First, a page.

Empowerment through education

30 December 2016 | Community
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Students and staff from RC4 spent eight days in Vietnam as part of their overseas 3 service

Twenty students and two staff from Residential College 4 travelled to Thanh Loc Commune, located in Cai Lay District of Tien Giang Province, in the Mekong Delta region of Vietnam, as part of an overseas community service trip, named Project Orca, from 9 to 17 December.

The Project Orca team spent six days at Thanh Loc Secondary School, conducting a series of games and systems thinking workshops for 600 students at the school. These were designed in response to a request the team had received from the principal of the school for activities to help improve her students’ cognitive skills, as well as mitigate the dropout rate. These games and workshops consisted of activities that aimed to empower the youths with critical and creative thinking skills as well as motivate them in their studies, and they were well-received by the students there.

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The NUS team conducting a systems-training workshop on the relationship between cause and effect with the Vietnamese students

Project Orca also visited two more schools — Thanh Loc Primary Schools I and II — and presented teachers there with books to improve their students’ literacy in English. The NUS team also introduced the Vietnamese students to various games, such as Captain’s Ball, that the students had not encountered before.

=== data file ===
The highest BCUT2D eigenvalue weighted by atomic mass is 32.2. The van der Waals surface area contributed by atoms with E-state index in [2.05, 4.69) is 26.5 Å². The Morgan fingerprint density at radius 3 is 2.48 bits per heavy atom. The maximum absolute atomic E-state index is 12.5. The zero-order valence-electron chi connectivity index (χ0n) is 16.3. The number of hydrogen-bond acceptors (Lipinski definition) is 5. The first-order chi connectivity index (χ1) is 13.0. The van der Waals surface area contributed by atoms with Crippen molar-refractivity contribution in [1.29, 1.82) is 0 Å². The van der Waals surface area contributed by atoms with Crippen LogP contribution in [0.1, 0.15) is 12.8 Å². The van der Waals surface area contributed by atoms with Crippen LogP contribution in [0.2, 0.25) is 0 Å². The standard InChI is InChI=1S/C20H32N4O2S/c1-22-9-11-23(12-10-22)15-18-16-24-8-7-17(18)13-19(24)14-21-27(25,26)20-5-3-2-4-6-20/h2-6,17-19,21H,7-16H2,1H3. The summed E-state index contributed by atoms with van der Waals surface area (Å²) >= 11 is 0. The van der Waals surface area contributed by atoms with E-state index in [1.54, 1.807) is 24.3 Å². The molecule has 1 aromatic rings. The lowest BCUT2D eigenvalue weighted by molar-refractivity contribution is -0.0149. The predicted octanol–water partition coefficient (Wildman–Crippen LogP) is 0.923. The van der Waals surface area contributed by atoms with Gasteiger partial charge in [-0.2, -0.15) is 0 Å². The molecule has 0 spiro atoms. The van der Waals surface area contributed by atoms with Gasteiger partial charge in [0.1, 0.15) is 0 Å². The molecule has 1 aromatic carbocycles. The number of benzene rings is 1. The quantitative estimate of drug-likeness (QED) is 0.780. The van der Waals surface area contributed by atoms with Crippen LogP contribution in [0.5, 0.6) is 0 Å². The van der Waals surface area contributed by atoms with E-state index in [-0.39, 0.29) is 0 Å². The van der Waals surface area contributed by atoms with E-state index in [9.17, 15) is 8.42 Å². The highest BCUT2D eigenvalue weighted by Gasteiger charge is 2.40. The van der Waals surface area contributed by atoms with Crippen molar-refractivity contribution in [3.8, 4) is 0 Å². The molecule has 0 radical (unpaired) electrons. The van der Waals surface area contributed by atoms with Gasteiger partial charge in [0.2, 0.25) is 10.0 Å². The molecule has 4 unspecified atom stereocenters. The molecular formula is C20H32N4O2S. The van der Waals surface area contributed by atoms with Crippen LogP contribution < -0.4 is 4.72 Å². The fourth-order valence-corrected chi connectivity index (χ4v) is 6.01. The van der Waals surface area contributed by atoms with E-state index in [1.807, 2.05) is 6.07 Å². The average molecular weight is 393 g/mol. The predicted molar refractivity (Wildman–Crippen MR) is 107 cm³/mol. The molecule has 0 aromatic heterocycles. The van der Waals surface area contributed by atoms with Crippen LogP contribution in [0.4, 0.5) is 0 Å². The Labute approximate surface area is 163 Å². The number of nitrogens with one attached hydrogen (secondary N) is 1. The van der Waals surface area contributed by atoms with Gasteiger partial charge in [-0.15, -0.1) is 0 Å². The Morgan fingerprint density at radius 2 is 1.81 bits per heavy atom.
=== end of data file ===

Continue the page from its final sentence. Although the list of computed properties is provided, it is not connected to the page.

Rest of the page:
Additionally, the NUS students took part in cultural exchange activities where they performed both Vietnamese and English songs and dances in the commune’s annual schools concert, as well as enjoyed an afternoon of games with the Vietnamese Youth Association. Accompanied by the leaders of the commune, they also visited the victims of Agent Orange.

Lim Xin Ying, Year 2 Arts student and co-project director of Project Orca, shared that one of the key takeaways from the trip was learning that cultural sensitivity prepares them to be global citizens. At the same time, the team also acknowledges that instilling cultural sensitivity requires time and effort.

“We also learnt that despite language barriers, our workshops on systems thinking could be successful when a connection was established with the Vietnamese students through respect and sincerity,” she added.

“We were deeply touched by the enthusiasm that students from Thanh Loc Commune displayed for learning,” said Fazrina Salauddin, Year 2 Science student and co-project director of the Project. The NUS students were inspired by this attitude, and it spurred them to think about and reflect on their own perspectives on education.

Both project directors hope that this overseas experience has ignited and deepened passion and commitment in the participants for community service.

By Residential College 4